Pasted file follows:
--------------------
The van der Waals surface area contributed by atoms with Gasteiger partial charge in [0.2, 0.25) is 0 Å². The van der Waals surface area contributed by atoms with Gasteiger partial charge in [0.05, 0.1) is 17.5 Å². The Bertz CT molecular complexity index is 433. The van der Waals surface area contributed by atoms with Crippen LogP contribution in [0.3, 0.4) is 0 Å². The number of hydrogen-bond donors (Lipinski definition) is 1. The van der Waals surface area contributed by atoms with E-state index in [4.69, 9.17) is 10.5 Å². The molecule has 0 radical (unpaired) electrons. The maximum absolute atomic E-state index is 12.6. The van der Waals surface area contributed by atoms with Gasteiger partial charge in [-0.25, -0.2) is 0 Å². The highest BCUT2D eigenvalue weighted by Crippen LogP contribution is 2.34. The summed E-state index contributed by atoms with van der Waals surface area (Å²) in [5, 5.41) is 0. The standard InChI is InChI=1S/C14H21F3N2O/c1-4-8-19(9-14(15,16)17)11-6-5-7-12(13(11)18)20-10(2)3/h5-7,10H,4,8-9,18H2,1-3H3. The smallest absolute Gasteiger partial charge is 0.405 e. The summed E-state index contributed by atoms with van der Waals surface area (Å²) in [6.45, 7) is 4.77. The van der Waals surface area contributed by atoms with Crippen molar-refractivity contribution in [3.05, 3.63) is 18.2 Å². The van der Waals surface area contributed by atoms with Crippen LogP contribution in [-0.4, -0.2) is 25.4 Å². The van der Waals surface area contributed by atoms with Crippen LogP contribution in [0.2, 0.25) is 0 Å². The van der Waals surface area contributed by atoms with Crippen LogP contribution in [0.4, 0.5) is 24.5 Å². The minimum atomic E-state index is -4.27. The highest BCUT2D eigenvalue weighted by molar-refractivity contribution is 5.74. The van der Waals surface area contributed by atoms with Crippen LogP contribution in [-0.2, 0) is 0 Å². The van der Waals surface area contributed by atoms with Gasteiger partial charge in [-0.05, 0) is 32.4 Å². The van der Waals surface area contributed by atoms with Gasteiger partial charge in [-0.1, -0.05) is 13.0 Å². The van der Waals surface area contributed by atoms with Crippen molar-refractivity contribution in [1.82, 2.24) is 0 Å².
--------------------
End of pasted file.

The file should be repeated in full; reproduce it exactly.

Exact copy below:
The van der Waals surface area contributed by atoms with Gasteiger partial charge in [0.2, 0.25) is 0 Å². The van der Waals surface area contributed by atoms with Gasteiger partial charge in [0.05, 0.1) is 17.5 Å². The Bertz CT molecular complexity index is 433. The van der Waals surface area contributed by atoms with Crippen LogP contribution in [0.3, 0.4) is 0 Å². The number of hydrogen-bond donors (Lipinski definition) is 1. The van der Waals surface area contributed by atoms with E-state index in [4.69, 9.17) is 10.5 Å². The molecule has 0 radical (unpaired) electrons. The maximum absolute atomic E-state index is 12.6. The van der Waals surface area contributed by atoms with Gasteiger partial charge in [-0.25, -0.2) is 0 Å². The highest BCUT2D eigenvalue weighted by Crippen LogP contribution is 2.34. The summed E-state index contributed by atoms with van der Waals surface area (Å²) in [5, 5.41) is 0. The standard InChI is InChI=1S/C14H21F3N2O/c1-4-8-19(9-14(15,16)17)11-6-5-7-12(13(11)18)20-10(2)3/h5-7,10H,4,8-9,18H2,1-3H3. The smallest absolute Gasteiger partial charge is 0.405 e. The summed E-state index contributed by atoms with van der Waals surface area (Å²) in [6.45, 7) is 4.77. The van der Waals surface area contributed by atoms with Crippen molar-refractivity contribution in [3.05, 3.63) is 18.2 Å². The van der Waals surface area contributed by atoms with Crippen LogP contribution in [-0.4, -0.2) is 25.4 Å². The van der Waals surface area contributed by atoms with Crippen LogP contribution in [0.2, 0.25) is 0 Å². The van der Waals surface area contributed by atoms with Crippen LogP contribution in [0.4, 0.5) is 24.5 Å². The minimum atomic E-state index is -4.27. The highest BCUT2D eigenvalue weighted by molar-refractivity contribution is 5.74. The van der Waals surface area contributed by atoms with Crippen LogP contribution in [-0.2, 0) is 0 Å². The van der Waals surface area contributed by atoms with Gasteiger partial charge in [-0.05, 0) is 32.4 Å². The van der Waals surface area contributed by atoms with Gasteiger partial charge in [-0.1, -0.05) is 13.0 Å². The van der Waals surface area contributed by atoms with Crippen molar-refractivity contribution in [1.82, 2.24) is 0 Å².